Market researcher iSuppli had an educated guess at the BOM (bill of materials) in the Apple iPad back in February. It estimated that the cost of all the materials in the cheapest version would be around $220.
Now that it has launched and we can take it to pieces, iSuppli has revised its BOM estimate upwards to more like $250, with the display and user interface components now accounting for over 40 percent of the total.
"While the iPad has the potential to change the game in the computing, wireless and consumer worlds, it already has changed the game of how many electronic products are-and will be- designed," said Andrew Rassweiler, teardown services manager for iSuppli. "The iPad's design represents a new paradigm in terms of electronics cost structure and electronic content.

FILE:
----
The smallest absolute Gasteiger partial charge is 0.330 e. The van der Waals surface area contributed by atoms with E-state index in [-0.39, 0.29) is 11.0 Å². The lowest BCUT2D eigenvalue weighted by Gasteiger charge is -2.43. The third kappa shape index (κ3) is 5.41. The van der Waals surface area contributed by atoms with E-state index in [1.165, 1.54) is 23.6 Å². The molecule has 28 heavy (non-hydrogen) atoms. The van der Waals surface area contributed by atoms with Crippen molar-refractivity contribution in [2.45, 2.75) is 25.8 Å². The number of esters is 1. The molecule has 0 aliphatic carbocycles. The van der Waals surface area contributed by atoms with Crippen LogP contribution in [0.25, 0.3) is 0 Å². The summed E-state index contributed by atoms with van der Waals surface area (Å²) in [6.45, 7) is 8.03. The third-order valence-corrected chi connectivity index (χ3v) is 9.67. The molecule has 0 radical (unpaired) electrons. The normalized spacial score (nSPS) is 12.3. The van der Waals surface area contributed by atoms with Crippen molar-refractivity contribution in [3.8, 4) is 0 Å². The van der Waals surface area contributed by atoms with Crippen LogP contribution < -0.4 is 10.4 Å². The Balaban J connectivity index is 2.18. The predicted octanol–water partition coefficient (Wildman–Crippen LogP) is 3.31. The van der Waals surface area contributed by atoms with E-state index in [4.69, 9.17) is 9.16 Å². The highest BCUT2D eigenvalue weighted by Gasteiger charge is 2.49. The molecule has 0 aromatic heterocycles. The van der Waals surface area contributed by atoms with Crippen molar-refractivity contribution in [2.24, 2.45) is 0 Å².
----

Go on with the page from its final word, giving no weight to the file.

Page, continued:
"Conventional notebook PCs are ‘motherboard-centric,' with all the other functions in the system-such as the display, the keyboard and audio-peripheral to the central microprocessor and the main Printed Circuit Board (PCB) at the core. With the iPad, this is reversed. Everything is human-machine-interface-centric, with the PCB and Integrated Circuits (ICs) all there to facilitate the display of content as well as user inputs."
Among the other notable components are the battery that combines two cells into one pack, impling it's meant to be replaced at some point. The A4 chip is confirmed as designed by P.A. Semi and manufactured by Samsung.